After the war, Gene retrieved Jewell from his parents’ home in Amarillo, Texas, and the young couple finished their honeymoon, living on a yacht the Bid-a-wee (Archaic Old English/Scottish for “Stay a While”) in St. Petersburg, Florida, while Gene worked as a draftsman. In the mid-forties, they moved to Austin, and both attended the University of Texas, Gene as an engineering student, and Julie as a home economics major. Julie learned how to be the consummate homemaker at U.T., including gourmet cooking, tailored suit making, upholstery, and the science behind baking. Gene graduated from U.T., and soon, the family grew. Gene and Jewell had four children: Julie, Jean, Don and Molly. Gene’s career took him all over the nation, and Jewell created a beautiful home for the family everywhere they transferred, from Delaware, Pennsylvania to Titusville, Florida. Mainly, however, the family called Texas their home, residing in Houston, Lake Jackson, Austin, and Huntsville. Jewell became a picker and antiquer,
and gathered and restored hundreds of antiques in the East Texas area in the 70s, filling friends and families homes with wonderfully restored Victorian era pieces, sometimes even for profit.
After a long engineering career, Gene retired in 1982, and the couple moved to Brownwood, to live on her sister Gladys and her husband David Camp’s ranch. They enjoyed helping raise their six grandchildren in the country when they would come for long weeks in the summer. Summers at the ranch with Jewell and Gene were always adventure-filled with picking blackberries, tracking wild animals, fishing, feeding cattle, riding old bulls, playing cards, climbing trees and braving trails, hunting for arrowheads and horny toads, and watching shooting stars. She had an incredibly resilient spirit, tenacity, creativity, and her stern yet patient love and guidance teaching right from wrong, helped shape the values, knowledge and skills of each of her grandchildren.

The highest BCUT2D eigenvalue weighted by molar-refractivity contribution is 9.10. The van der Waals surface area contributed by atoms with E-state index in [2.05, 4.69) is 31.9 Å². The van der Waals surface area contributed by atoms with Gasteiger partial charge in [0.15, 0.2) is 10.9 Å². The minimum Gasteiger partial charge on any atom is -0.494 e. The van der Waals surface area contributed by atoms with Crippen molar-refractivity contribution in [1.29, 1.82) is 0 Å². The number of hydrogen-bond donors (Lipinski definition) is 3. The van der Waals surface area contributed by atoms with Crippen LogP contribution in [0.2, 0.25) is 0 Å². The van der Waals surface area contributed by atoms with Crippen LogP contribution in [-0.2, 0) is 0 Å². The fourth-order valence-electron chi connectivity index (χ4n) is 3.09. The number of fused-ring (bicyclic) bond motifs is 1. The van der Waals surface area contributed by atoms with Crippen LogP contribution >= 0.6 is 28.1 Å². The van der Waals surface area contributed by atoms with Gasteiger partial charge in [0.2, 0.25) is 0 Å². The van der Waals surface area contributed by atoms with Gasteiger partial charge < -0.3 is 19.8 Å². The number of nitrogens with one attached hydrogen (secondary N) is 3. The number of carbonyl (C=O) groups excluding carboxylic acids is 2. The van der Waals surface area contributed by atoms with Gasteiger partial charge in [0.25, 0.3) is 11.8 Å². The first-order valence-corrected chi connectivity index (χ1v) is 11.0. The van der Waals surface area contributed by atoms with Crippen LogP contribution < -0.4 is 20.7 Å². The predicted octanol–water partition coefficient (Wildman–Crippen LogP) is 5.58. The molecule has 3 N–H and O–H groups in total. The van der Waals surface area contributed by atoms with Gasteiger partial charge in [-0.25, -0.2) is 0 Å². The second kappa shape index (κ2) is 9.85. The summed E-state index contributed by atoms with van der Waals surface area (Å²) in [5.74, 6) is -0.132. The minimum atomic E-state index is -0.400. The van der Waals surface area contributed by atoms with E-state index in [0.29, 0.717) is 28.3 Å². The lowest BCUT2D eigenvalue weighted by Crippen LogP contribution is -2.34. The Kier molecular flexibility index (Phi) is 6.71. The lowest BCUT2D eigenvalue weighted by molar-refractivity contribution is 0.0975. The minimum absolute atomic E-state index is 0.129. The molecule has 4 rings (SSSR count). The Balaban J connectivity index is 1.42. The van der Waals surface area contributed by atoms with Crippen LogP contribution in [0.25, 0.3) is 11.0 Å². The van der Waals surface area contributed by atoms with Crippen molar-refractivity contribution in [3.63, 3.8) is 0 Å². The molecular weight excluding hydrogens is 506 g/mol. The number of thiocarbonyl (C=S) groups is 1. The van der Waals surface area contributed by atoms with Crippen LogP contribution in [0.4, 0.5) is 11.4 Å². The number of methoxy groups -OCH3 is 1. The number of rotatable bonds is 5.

Jewell loved to set a beautiful table, using the good silver at every single meal of her married life. Even out on a ranch, she served candlelight suppers, directly after treating chigger bites on little knees after a hard-won battle versus the blackberry bush. Jewell taught the grandchildren cooking, baking and sewing. She enjoyed regaling them with stories of her folks coming to Oklahoma in covered wagon. Often, she could be heard singing 40s big band tunes like, “Mares eat Oats,” to the kids, full blast, and off-key.
Jewell is preceded in death by her husband, Gene, her daughter, Jean, her brother Jim, her parents Frank and Ora Watts, and her sisters Cleta, Ruth, and Louise. She is survived by her children: Julie, Don and Molly; by her sister, Gladys Camp; by her grandchildren Madison, Brian, Diana, Kathleen, Sarah, and Justin; her great-grandchildren; and by the many beloved nieces, nephews and thier families. Her grandchildren, great-grandchildren, nieces and nephews were her delight even unto her twilight years. Jewell passed away in the care of her eldest daughter Julie on June 28, 2015. May she rest in peace."
"Happy b'day, mom!"
"On the Good Silver
she served on freshly pressed white linen,
the relish tray, pressed depression glass,
breakfast and lunch served on break-proof Corningware,
dinner on the wedding china. Primrose. Lennox.
Newly murdered Jackson Perkin's peace roses in a Waterford vase, center table.
Hands clean and in our laps atop starched linen napkins,
she served us roast beef and steamed spinach, baked yam,
and cream cheese stuffed pears,
with a smile for our dessert.
Every meal for seventy years,
she outdid herself
for our nutrition.
And always on the good silver.
Etiquette and grammar lessons
five cents extra.
A poem for my epic mother,
forever now beyond the pale.
Mere words cannot compare...
By Molly Berke"
"I was honored to have been able to visit just days before her passing, to introduce my son Michael to his great-grandmother. I will never forget the moment they first exchanged smiles and held hands."